Then again, there are some who just hate bikes. But at least this guy’s honest about it.

No, I hate all you bike riders that try to take over the roads. If you arent a car, you shouldnt try and act like one. stay out of my way.

Posted by: bikehater | February 08, 2010 at 11:06 AM


LADOT to lose 12 staffers in the latest round of mayor-ordered layoffs, Planning Department loses nine; how Bikeways will be impacted is yet to be determined. Public Radio KCRW’s Warren Olney, reportedly doored last week, misses today’s show with a possible concussion. Metro hosts a Cycling Roundtable Downtown on Friday, the 19th; RSVP by this Friday to attend. LA Weekly picks up the story that nearly a quarter of all cycling collisions are hit-and-runs. The California Supreme Court reaches the obvious conclusion that bicycle foot rests are not brass knuckles. Clearly, bikes have entered the zeitgeist, as Biking In Heels notices they’ve penetrated the Wedding Industrial Complex. After surviving the Snowpocalypse, a North Carolina cyclist wonders what that blinding light illuminating everything is. The scumbag musician who killed a Miami cyclist in a drunken daylight hit-and-run is back in jail. It’s time to stop blaming scofflaw cyclists for the actions of motorists; I couldn’t agree more.The usual suspects come out in Portland, as well, with a renewed call to register, inspect and insure bikes, while bikes are increasingly the exception. A critical look at policing Critical Mass. Horrifying photos of the aftermath of a life-threatening bike accident tell the whole story. A Florida writer asks how much of a bother bikes can really be. The head of the Lafourche Parrish Sheriff’s Patrol Division, in new NFL champion Saints territory, rides to relax. An Aussie writer rags on rude Lycra-clad cyclists with middle-aged butts. In the US, conservatives hate bikes, in Budapest conservatives promote them. Two years after a cyclist is killed, a UK community considers removing the railings that caused her death. Finally, in a bit of good news, an elderly Aussie rider falls off his bike, then over a bridge — and suffers only scrapes and a possible broken leg.


  1. TheTricksterNZ says:

    I always laugh at the great dirty unwashed illiterate ‘IR’s’ that come out with those kinds of things.

    I have a sneaking suspicion that both LA Times there and Stuff here know when they’re on to a good thing for page impressions.

    What I love doing here is what I call the ‘4 dollar trick’.

    It requires $4 in one dollar coins (notes there obviously) and a ranty type demanding that ‘bikes pay their fair share’.

    I simply go “right, calculated on my distance from last year this is about what I owe, however I’ll take that ($1) back because I cause 26,000 times less damage to the road, that ($1) back because in the long term I will be less of a drain on the health system, that ($1) back for the motorways I can’t use but take up significant amounts of road spending, and then that ($1) back for reducing the negative health outcomes on others because I’m not spewing carcinogens in the air. However I won’t mention parking subsidies as I’m fair and really I’m happy with my current position without demanding money from you.”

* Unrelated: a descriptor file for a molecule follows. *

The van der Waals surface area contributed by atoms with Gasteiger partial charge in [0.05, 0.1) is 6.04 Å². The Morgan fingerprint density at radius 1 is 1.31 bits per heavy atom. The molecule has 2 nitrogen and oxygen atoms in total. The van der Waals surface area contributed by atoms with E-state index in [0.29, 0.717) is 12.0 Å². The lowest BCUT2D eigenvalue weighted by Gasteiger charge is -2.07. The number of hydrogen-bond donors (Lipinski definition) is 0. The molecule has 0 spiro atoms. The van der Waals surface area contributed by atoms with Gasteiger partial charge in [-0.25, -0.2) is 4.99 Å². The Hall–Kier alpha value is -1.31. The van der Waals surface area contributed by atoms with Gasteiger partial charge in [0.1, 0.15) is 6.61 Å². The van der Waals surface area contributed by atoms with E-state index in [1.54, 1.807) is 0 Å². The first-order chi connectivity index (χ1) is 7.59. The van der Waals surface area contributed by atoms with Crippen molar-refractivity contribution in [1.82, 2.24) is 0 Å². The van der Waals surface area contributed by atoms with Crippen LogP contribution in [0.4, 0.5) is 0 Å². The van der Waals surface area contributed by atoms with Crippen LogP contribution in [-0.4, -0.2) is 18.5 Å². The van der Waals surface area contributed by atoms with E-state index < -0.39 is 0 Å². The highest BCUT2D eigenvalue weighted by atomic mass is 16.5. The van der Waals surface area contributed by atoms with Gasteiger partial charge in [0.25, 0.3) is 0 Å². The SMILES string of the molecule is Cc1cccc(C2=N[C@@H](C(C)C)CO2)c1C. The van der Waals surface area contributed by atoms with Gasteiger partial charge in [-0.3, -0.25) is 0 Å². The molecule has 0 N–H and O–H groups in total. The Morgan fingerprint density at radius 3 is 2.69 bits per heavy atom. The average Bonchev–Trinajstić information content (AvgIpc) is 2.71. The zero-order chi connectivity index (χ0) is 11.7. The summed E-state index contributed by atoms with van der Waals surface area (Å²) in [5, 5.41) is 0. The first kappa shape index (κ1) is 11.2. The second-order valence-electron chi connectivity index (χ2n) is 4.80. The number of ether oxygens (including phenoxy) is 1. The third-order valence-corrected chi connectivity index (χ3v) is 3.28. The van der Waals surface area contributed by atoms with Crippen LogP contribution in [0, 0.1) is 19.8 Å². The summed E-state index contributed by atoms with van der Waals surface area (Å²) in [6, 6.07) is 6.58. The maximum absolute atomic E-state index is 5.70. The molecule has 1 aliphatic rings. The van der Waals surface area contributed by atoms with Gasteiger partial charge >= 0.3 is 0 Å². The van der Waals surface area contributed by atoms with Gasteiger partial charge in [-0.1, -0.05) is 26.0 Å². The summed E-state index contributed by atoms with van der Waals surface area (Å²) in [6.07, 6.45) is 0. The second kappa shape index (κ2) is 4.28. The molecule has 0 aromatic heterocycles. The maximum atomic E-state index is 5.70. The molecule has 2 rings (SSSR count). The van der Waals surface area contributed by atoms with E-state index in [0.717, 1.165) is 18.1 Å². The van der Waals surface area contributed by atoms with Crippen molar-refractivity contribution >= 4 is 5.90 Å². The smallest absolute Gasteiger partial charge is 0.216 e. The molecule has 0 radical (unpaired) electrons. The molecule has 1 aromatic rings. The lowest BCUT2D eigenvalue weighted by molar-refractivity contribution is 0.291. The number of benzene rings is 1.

Even the most angry ‘user pays’ libertarian usually shuts up with that. Hahaha.

  2. […] Biking in L.A. Responds to Some of the Dumber Comments in Yesterday's Times' Comments Section […]

  3. Digital Dame says:

    These people are so completely insulated in their own little worlds. Somebody needs to tell Julie up there that in many places in the world (but tell her there is a world outside LA first, ’cause I don’t think that’s occurred to her) thousands and thousands of people do find bikes a viable means of transportation to work.

    I think some of them really believe the only people who ride bikes are people who cannot, for some horrible reason or other, drive a car.

  4. Dave says:

    I always love how the angry ranting comments and emails are usually the ones where it’s clear that the person writing has no idea how to use their own language, couldn’t spell “dog” if you showed it to them first, and obviously have no real opinion of their own except “I’m right!”

    Thankfully, the only place you usually see stuff like this in Portland proper is from commenters on mass media sites (the Oregonian for example). I rarely run into people with this kind of point of view in the city itself. Even if people wouldn’t ride themselves, they are usually pretty friendly and understanding towards cyclists. I have to assume that most of the angry commenters come from suburban areas, and many seem to just spend their time trolling the internet for bike-related articles to leave angry comments on. Most of the impatient, angry drivers I encounter (surprisingly few) are near freeway exits and entrances too, which also suggests that they are from outside the city 🙂

  5. Ross Hirsch says:

    Thanks for this summary–I didn’t have time to review all 300-odd responses and distill the essences of both the “for” and “against” statements, so this overview was very helpful. Not much there from the vast majority of these “against” commenters in the way of real substance to further any significant debate, but perhaps that’s just the nature of this forum.